In their most recent paper published in J Am Soc Nephrol [Sadasivam et al. (16)], the same group that initially reported a functional role of renal DN T cells in AKI, defined mechanisms of renal DN T cell homeostasis. In general, mechanisms of DN T cell origin and homeostasis are incompletely understood, and literature addressing these concepts for renal DN T cells is lacking (1,19). Using B2mtm1Unc (MHC Ia and Ib null), H2dlAb1-Ea (MHC II null), and H2KbDb (MHC Ia null) mice, they presented data showing that renal DN T cell homeostasis is primarily regulated by non-classical MHC Ib molecules, as B2mtm1Unc mice showed a significant reduction of renal DN T cells from 30% to 10%, while renal DN T cell numbers were not impacted in H2dlAb1-Ea and H2KbDb mice. The group also showed that wildtype murine and normal human DN T cells express two distinct markers, PD-1+ (33% of DN T cells) and NK1.1+ (30% of DN T cells). Interestingly, in B2mtm1Unc mice, the distribution of renal DN T cells expressing Nk1.1+ or Pd-1+ changed in favor of Pd-1+ expressing cells; nearly no Nk1.1+ positive DN T cells were present in the kidneys of B2mtm1Unc mice. The authors also showed that in B2mtm1Unc mice, overall DN T cell activation decreased by 15% (CD69+ DN T cells), proliferation decreased by 30% (Ki67+ DN T cells), and apoptosis increased by 8% (Annexin V+ DN T cells). Taken together the authors suggested that the reduction of renal DN T cells in B2mtm1Unc mice is due to loss of the Nk1.1+ population and impaired proliferation/increased apoptosis of the Pd-1+ population. However, the authors failed to experimentally prove this. It is possible that the only population impacted by MHC I loss is the Nk1.1+ population. One caveat of the B2mtm1Unc mice is that not only antigen presentation through MHC I is lost, but also all CD8+ T cells are lost. To better delineate whether MHC I molecules or CD8+ T cells are important for DN T cell homeostasis, proliferation, and activation, the authors adoptively transferred CD8+ T cells into B2mtm1Unc mice. This restored DN T cell numbers and activation to ~65% of wildtype levels. Since, transferred CD8+ T cells carry endogenous MHC I, they also adoptively transferred CD4+ T cells or B cells alone as these cell types do not express MHC I. Surprisingly, adoptive transfer of CD4+ T cells, which are endogenously already present in B2mtm1Unc mice, restored DN T cell numbers to ~48% and activation to ~18% of wildtype levels. Adoptive B cell transfer had no impact on renal DN T cell numbers.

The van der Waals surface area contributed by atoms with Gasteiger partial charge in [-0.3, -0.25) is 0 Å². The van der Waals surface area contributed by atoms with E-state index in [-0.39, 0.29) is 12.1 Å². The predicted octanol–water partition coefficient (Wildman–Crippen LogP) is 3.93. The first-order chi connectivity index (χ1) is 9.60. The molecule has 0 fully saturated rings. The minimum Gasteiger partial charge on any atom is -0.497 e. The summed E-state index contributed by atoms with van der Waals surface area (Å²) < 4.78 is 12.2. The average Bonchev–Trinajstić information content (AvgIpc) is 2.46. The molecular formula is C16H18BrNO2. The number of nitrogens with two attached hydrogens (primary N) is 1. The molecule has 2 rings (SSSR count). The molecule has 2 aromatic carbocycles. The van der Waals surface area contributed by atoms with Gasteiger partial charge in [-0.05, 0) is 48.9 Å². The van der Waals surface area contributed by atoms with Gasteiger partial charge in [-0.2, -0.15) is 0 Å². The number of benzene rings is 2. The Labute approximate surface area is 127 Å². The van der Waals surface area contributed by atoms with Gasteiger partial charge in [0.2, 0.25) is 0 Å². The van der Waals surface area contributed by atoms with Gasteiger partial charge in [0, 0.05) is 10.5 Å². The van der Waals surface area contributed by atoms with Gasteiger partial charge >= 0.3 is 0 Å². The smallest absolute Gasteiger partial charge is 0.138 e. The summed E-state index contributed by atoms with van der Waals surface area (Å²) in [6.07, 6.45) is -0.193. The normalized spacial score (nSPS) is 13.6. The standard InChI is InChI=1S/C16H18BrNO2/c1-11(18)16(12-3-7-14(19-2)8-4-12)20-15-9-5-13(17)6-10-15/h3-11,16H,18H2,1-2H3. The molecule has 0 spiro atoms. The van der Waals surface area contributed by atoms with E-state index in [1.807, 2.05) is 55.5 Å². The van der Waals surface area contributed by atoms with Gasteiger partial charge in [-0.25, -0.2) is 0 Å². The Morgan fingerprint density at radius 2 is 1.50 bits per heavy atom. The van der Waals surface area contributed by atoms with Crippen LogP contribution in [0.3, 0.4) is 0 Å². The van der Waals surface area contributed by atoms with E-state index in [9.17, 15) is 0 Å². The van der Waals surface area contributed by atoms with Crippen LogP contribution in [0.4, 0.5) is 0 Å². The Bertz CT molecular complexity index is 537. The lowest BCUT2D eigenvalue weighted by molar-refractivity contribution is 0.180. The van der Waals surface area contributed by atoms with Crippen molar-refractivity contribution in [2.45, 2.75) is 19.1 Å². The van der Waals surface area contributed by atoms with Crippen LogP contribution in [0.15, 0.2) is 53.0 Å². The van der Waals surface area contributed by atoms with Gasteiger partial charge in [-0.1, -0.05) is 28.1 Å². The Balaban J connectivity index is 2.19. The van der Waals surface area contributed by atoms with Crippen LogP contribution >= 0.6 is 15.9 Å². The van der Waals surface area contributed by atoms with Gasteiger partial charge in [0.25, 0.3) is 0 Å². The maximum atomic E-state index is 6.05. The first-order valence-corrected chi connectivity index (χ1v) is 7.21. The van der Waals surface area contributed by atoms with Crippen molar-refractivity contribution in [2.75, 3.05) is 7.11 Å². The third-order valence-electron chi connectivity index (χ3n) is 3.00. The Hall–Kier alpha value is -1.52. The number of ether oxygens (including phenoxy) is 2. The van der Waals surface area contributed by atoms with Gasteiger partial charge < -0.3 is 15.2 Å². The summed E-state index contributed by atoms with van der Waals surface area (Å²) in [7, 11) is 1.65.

To understand what T cell derived signal may stimulate DN T cell expansion, the authors moved to an in vitro co-culture system of DN and CD8+ T cells and assayed the secretion of key regulatory cytokines. They found significant increases in secreted IL-2, IL-17, INF-γ, and TNF-α, but not IL-4, IL-6, or IL-10. The authors chose to focus on IL-2 as a key regulator of DN T cell expansion, as in vitro blockade of IL-2 hampered DN T cell expansion; blockade of the other cytokines was not tested. Interestingly, the in vivo support for their conclusion that IL-2 is necessary for DN T cell expansion was underwhelming—in B2mtm1Unc mice adoptively transferred with CD8+ T cells, IL-2 levels rose 1.5-fold, which was not significant and only ~30% of wildtype levels. Further, recombinant IL-2 given to B2mtm1Unc only restored DN T cells to ~25% of wildtype levels, the exact levels were difficult to assess precisely as a wildtype group was missing in the experimental design. Also, the functional impact CD4+ T cells have on DN T cell expansion was not further evaluated. One last key observation the authors stated is that 24 h post IRI, only the Pd-1+ DN T cell population expanded while the Nk1.1+ population decreased, suggesting that Pd-1+ DN T cells are the first responders of AKI. Interestingly, B2mtm1Unc mice which lack CD8+ T cells and Nk1.1+ DN T cells showed similar severity of AKI 24 h post IRI, suggesting that these populations are irrelevant to early AKI pathogenesis. This observation is in line with previously published studies which showed that CD4+ but not CD8+ T cells aggravate AKI (20,21). However, the literature is inconsistent in this aspect, as CD8+ T cells have also been found to be either detrimental or protective to acute renal failure depending on the AKI model (22,23).